Need to Know: Women and Retirement

Weingast_startupSince March is Women’s History Month, we’re bringing you a special Need To Know post on women and retirement. The gender pay gap in the US and globally is well-documented and a frequent topic of conversation and advocacy. While there is work to be done to achieve compensation equality, women can —and should — take some key steps to ensure financial stable retirements for themselves.

The most important thing for women to do when it comes to retirement is to get informed. The Robin S. Weingast team believes when it comes to retirement planning, knowledge is more than just power — it’s peace of mind. The Women’s Institute for a Secure Retirement (WISER) has a helpful checklist that outlines what women need to know, what women should ask their employers, and what women should discuss with their spouses. Click here to look at their checklist.

Something important to note is that while retirement benefits are offered to more and more full-time employees, women are more likely than men to be working part-time, and so there may be fewer benefits available. The TransAmerican Center for Retirement Studies advises women to consider retirement benefits as part of overall compensation and to advocate for benefits if none are provided.

Once you’re informed about your benefits, it’s time to think big picture and come up with a long-term strategy. A 2015 survey by the TransAmerica Center for Retirement Studies found that almost 60% of all female respondents felt that they were “guessing” when they estimated their retirement needs. That same study found that women estimated their retirement financial needs to be much lower than men’s — even though women live longer than men. Guessing and incorrect estimations can have drastic consequences when it comes to retirement planning. This can mean the difference between being free to enjoy retirement or having to work longer than expected.

Women should make it a point to sit down and articulate their financial goals — including a realistic picture of how much money is needed for retirement — and then determine a savings plan to help achieve those goals. The plan should include your knowledge of your benefits, and should also take into consideration that women are more likely to take time away from the workforce to act as caregivers to children or elder relatives. This will have an impact on your retirement savings and may necessitate some catch-up retirement planning. Revisit our post on making up for lost time with retirement planning to see how you can offset any delays in planning.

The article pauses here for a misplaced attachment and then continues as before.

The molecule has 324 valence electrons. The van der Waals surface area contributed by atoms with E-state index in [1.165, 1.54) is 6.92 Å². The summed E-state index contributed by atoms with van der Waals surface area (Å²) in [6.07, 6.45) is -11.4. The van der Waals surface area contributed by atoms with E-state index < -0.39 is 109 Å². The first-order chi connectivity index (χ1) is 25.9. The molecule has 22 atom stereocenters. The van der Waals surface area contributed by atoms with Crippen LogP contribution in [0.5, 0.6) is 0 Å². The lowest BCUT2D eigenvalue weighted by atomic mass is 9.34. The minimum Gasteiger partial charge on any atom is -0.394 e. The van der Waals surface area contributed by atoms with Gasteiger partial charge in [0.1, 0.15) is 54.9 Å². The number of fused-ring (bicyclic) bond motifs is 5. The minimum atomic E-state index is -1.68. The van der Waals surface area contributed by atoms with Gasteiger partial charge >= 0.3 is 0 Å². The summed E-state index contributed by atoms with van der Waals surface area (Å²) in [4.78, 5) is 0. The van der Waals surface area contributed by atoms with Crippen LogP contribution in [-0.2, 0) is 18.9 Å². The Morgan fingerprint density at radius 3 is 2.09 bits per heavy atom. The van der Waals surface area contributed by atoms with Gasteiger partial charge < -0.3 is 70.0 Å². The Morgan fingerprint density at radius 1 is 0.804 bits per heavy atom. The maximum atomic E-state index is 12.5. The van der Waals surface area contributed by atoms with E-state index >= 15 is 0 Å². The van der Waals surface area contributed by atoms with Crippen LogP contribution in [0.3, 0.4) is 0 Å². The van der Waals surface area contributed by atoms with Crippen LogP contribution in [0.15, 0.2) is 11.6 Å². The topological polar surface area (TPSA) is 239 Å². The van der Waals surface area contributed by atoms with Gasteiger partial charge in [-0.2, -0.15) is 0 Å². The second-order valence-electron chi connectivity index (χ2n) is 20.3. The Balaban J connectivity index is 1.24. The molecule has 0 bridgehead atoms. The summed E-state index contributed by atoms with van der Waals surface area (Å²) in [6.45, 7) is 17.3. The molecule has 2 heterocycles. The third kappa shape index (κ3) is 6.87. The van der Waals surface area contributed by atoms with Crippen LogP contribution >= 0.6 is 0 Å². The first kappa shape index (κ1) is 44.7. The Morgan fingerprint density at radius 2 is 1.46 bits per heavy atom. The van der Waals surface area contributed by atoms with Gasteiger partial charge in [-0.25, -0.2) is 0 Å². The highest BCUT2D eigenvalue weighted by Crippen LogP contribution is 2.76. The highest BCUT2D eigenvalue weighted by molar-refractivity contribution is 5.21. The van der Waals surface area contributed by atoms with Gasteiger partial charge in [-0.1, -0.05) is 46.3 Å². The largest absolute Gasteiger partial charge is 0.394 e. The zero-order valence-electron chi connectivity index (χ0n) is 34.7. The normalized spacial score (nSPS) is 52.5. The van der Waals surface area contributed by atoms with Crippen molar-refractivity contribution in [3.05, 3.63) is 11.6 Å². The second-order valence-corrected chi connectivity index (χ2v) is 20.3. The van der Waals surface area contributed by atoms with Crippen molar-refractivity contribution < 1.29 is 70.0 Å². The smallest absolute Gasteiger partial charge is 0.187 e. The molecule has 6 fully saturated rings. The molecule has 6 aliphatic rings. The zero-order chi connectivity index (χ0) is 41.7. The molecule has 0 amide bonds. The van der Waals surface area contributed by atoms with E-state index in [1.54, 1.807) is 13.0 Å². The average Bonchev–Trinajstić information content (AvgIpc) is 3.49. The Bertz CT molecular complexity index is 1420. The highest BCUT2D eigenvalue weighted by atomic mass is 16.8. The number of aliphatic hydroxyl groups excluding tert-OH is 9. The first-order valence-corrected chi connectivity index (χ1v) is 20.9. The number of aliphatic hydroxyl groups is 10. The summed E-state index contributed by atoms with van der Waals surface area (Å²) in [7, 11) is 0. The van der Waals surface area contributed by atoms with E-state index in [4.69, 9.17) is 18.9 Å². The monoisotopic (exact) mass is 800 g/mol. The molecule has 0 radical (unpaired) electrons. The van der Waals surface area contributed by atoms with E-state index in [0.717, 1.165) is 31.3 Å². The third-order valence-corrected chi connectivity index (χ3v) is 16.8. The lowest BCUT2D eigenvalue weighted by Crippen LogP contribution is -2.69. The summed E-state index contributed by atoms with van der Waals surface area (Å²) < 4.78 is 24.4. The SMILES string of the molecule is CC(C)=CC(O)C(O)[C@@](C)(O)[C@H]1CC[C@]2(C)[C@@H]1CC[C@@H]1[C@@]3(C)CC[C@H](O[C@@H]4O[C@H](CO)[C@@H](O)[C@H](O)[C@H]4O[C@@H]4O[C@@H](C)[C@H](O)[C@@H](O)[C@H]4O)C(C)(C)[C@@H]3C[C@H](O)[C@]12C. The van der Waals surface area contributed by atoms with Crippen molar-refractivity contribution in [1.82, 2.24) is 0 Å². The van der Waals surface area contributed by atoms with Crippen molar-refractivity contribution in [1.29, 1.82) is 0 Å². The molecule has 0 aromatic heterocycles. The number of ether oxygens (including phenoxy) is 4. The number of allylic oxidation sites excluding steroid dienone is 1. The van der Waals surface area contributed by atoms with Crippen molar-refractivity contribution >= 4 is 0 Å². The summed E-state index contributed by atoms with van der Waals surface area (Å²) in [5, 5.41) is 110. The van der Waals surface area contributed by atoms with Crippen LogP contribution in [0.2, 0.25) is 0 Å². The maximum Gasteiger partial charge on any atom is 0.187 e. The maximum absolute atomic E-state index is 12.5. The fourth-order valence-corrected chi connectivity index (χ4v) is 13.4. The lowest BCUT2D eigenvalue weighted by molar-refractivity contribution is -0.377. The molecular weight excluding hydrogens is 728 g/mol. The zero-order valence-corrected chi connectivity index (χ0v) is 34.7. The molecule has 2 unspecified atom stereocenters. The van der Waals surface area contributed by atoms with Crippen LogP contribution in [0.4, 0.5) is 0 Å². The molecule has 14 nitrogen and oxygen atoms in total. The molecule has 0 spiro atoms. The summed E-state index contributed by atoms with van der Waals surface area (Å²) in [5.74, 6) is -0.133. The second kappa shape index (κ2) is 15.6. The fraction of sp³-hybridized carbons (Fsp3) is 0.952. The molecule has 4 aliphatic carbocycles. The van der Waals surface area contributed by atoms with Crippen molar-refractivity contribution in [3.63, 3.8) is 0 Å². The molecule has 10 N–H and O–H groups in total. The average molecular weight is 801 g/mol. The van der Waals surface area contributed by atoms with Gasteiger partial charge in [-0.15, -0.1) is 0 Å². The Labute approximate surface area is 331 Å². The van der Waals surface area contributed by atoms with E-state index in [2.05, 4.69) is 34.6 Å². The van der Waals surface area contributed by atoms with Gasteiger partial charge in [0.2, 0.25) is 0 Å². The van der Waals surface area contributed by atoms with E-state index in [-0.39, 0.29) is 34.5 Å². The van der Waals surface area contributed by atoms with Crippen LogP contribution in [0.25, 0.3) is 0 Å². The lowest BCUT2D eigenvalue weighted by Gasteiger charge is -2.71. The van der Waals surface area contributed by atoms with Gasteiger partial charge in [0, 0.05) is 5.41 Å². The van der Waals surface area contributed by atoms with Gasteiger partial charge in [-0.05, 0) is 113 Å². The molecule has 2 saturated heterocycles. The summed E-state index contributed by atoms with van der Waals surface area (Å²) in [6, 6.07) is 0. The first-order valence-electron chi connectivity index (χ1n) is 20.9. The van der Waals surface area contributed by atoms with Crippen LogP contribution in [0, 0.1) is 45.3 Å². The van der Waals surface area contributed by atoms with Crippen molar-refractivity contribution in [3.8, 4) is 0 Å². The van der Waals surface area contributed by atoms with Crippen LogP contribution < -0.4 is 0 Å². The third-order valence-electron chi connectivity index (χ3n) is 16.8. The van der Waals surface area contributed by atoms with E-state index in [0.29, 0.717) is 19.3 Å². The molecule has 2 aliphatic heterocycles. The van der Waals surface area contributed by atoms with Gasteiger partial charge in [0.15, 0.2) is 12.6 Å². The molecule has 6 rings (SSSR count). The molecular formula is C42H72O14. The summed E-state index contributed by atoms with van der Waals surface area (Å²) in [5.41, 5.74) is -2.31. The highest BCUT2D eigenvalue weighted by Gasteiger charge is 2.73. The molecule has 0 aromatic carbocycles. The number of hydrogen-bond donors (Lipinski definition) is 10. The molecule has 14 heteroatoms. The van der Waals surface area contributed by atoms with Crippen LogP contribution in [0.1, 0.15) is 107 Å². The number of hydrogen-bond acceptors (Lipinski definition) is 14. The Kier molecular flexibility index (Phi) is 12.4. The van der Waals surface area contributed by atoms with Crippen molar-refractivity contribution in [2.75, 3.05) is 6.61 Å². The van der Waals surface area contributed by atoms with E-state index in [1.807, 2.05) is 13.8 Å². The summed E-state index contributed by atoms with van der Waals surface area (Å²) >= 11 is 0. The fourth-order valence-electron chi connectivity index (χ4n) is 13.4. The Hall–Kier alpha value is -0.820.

Something else women should consider doing when it comes to retirement? Asking for help from a professional. Only 36% of all women polled in the TransAmerica study used a financial advisor, and of that 36%, 77% talked retirement planning with their advisors. A financial advisor is well-versed in the many avenues available when it comes to retirement planning and can help get you up-to-speed on how to maximize your benefits and other savings opportunities available to you.

If you’re ready to have a discussion about your retirement, it’s time to contact the Robin S. Weingast & Associates team. We’ve worked with clients for over 30 years to craft customized retirement and financial plans that will help you do more than just save money, they’ll help give you peace of mind. Contact us today to learn how we can help.

Resource of the Month: 529 College Savings Plan

Robin Weingast 529 planWhether you have a baby on the way or are planning summer campus tours with your teen, saving for college is probably on your mind. It’s no secret that college costs have been steadily rising. In fact, since 1971, college tuition has increased at 6% higher than the inflation rate, and student debt has risen to over $1 trillion.

While it’s easy to panic, there are steps you can take to make saving for college easier. A 529 savings plan is a common way that families save for future education expenses.

A 529 plan is “a tax-advantaged savings plan designed to encourage saving for future college costs. 529 plans, legally known as “qualified tuition plans,” are sponsored by states, state agencies, or educational institutions and are authorized by Section 529 of the Internal Revenue Code.” Every state (and the District of Columbia) offers at least one 529 savings plan option. 

To help you learn more about 529 savings plans, our March Resource of the Month gives you 10 reasons that will help you determine if a plan is right for you.